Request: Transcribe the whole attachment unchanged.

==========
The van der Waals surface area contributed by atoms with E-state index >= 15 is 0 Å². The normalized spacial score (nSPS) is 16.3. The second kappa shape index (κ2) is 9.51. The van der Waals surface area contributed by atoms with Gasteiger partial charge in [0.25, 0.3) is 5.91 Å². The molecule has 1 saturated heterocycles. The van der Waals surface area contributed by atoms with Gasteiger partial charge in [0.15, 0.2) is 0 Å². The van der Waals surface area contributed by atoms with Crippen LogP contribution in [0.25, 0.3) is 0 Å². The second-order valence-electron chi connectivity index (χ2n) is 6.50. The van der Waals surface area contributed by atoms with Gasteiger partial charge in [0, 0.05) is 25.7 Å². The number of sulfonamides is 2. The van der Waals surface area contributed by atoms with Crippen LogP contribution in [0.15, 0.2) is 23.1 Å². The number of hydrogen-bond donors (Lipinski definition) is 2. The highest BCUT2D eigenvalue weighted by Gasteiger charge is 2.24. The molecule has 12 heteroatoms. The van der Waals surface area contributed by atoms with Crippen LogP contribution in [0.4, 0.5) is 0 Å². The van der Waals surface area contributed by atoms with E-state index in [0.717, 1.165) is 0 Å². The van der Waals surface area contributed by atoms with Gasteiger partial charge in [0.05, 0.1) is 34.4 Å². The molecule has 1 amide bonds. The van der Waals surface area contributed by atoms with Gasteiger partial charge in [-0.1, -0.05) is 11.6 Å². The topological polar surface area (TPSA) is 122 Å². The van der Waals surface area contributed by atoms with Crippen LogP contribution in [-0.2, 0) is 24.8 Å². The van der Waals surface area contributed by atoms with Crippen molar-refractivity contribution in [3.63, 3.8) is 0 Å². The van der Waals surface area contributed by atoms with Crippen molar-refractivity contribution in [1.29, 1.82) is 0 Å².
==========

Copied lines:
The van der Waals surface area contributed by atoms with E-state index >= 15 is 0 Å². The normalized spacial score (nSPS) is 16.3. The second kappa shape index (κ2) is 9.51. The van der Waals surface area contributed by atoms with Gasteiger partial charge in [0.25, 0.3) is 5.91 Å². The molecule has 1 saturated heterocycles. The van der Waals surface area contributed by atoms with Gasteiger partial charge in [0.15, 0.2) is 0 Å². The van der Waals surface area contributed by atoms with Crippen LogP contribution in [0.25, 0.3) is 0 Å². The second-order valence-electron chi connectivity index (χ2n) is 6.50. The van der Waals surface area contributed by atoms with Gasteiger partial charge in [0, 0.05) is 25.7 Å². The number of sulfonamides is 2. The van der Waals surface area contributed by atoms with Crippen LogP contribution in [0.15, 0.2) is 23.1 Å². The number of hydrogen-bond donors (Lipinski definition) is 2. The highest BCUT2D eigenvalue weighted by Gasteiger charge is 2.24. The molecule has 12 heteroatoms. The van der Waals surface area contributed by atoms with Crippen LogP contribution in [0.4, 0.5) is 0 Å². The van der Waals surface area contributed by atoms with E-state index in [0.717, 1.165) is 0 Å². The van der Waals surface area contributed by atoms with Gasteiger partial charge in [0.05, 0.1) is 34.4 Å². The molecule has 1 amide bonds. The van der Waals surface area contributed by atoms with Gasteiger partial charge in [-0.1, -0.05) is 11.6 Å². The topological polar surface area (TPSA) is 122 Å². The van der Waals surface area contributed by atoms with Crippen LogP contribution in [-0.2, 0) is 24.8 Å². The van der Waals surface area contributed by atoms with Crippen molar-refractivity contribution in [3.63, 3.8) is 0 Å². The van der Waals surface area contributed by atoms with Crippen molar-refractivity contribution in [1.29, 1.82) is 0 Å².